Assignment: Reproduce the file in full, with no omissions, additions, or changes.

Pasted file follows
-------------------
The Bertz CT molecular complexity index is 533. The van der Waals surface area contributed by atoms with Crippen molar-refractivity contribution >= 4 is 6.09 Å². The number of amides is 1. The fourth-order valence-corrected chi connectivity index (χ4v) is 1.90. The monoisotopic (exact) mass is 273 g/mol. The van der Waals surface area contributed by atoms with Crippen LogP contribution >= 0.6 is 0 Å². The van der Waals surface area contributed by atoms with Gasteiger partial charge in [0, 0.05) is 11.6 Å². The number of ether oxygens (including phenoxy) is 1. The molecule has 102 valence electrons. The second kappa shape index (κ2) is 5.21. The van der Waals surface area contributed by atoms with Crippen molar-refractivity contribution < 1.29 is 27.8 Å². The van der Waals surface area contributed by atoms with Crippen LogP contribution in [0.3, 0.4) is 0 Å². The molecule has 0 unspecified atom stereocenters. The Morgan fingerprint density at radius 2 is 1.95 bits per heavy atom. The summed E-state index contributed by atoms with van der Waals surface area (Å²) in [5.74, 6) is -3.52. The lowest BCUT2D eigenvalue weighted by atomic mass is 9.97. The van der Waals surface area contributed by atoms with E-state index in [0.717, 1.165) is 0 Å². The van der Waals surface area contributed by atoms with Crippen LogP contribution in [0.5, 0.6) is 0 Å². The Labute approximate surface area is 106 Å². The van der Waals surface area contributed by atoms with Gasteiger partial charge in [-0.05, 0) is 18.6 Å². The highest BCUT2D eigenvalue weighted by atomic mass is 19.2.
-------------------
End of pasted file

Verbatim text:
The Bertz CT molecular complexity index is 533. The van der Waals surface area contributed by atoms with Crippen molar-refractivity contribution >= 4 is 6.09 Å². The number of amides is 1. The fourth-order valence-corrected chi connectivity index (χ4v) is 1.90. The monoisotopic (exact) mass is 273 g/mol. The van der Waals surface area contributed by atoms with Crippen LogP contribution >= 0.6 is 0 Å². The van der Waals surface area contributed by atoms with Gasteiger partial charge in [0, 0.05) is 11.6 Å². The number of ether oxygens (including phenoxy) is 1. The molecule has 102 valence electrons. The second kappa shape index (κ2) is 5.21. The van der Waals surface area contributed by atoms with Crippen molar-refractivity contribution < 1.29 is 27.8 Å². The van der Waals surface area contributed by atoms with Crippen LogP contribution in [0.3, 0.4) is 0 Å². The molecule has 0 unspecified atom stereocenters. The Morgan fingerprint density at radius 2 is 1.95 bits per heavy atom. The summed E-state index contributed by atoms with van der Waals surface area (Å²) in [5.74, 6) is -3.52. The lowest BCUT2D eigenvalue weighted by atomic mass is 9.97. The van der Waals surface area contributed by atoms with E-state index in [0.717, 1.165) is 0 Å². The van der Waals surface area contributed by atoms with Crippen LogP contribution in [0.5, 0.6) is 0 Å². The Labute approximate surface area is 106 Å². The van der Waals surface area contributed by atoms with Gasteiger partial charge in [-0.05, 0) is 18.6 Å². The highest BCUT2D eigenvalue weighted by atomic mass is 19.2.